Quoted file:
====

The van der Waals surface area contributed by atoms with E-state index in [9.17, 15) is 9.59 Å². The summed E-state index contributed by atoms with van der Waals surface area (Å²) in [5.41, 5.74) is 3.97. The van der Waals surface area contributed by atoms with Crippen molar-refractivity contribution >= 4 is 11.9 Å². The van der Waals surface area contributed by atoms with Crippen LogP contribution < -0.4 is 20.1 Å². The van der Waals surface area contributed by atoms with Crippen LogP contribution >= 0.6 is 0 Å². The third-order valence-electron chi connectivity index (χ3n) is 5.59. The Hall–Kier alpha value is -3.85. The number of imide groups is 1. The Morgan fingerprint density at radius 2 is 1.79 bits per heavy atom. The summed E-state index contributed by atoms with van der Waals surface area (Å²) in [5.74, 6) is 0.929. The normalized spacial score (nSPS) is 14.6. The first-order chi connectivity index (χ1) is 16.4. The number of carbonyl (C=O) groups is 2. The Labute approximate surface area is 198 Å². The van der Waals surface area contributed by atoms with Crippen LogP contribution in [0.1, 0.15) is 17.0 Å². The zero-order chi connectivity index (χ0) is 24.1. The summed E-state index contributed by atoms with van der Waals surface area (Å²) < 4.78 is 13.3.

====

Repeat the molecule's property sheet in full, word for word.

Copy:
The van der Waals surface area contributed by atoms with E-state index in [9.17, 15) is 9.59 Å². The summed E-state index contributed by atoms with van der Waals surface area (Å²) in [5.41, 5.74) is 3.97. The van der Waals surface area contributed by atoms with Crippen molar-refractivity contribution >= 4 is 11.9 Å². The van der Waals surface area contributed by atoms with Crippen LogP contribution < -0.4 is 20.1 Å². The van der Waals surface area contributed by atoms with Crippen LogP contribution >= 0.6 is 0 Å². The third-order valence-electron chi connectivity index (χ3n) is 5.59. The Hall–Kier alpha value is -3.85. The number of imide groups is 1. The Morgan fingerprint density at radius 2 is 1.79 bits per heavy atom. The summed E-state index contributed by atoms with van der Waals surface area (Å²) in [5.74, 6) is 0.929. The normalized spacial score (nSPS) is 14.6. The first-order chi connectivity index (χ1) is 16.4. The number of carbonyl (C=O) groups is 2. The Labute approximate surface area is 198 Å². The van der Waals surface area contributed by atoms with Crippen LogP contribution in [0.1, 0.15) is 17.0 Å². The zero-order chi connectivity index (χ0) is 24.1. The summed E-state index contributed by atoms with van der Waals surface area (Å²) < 4.78 is 13.3.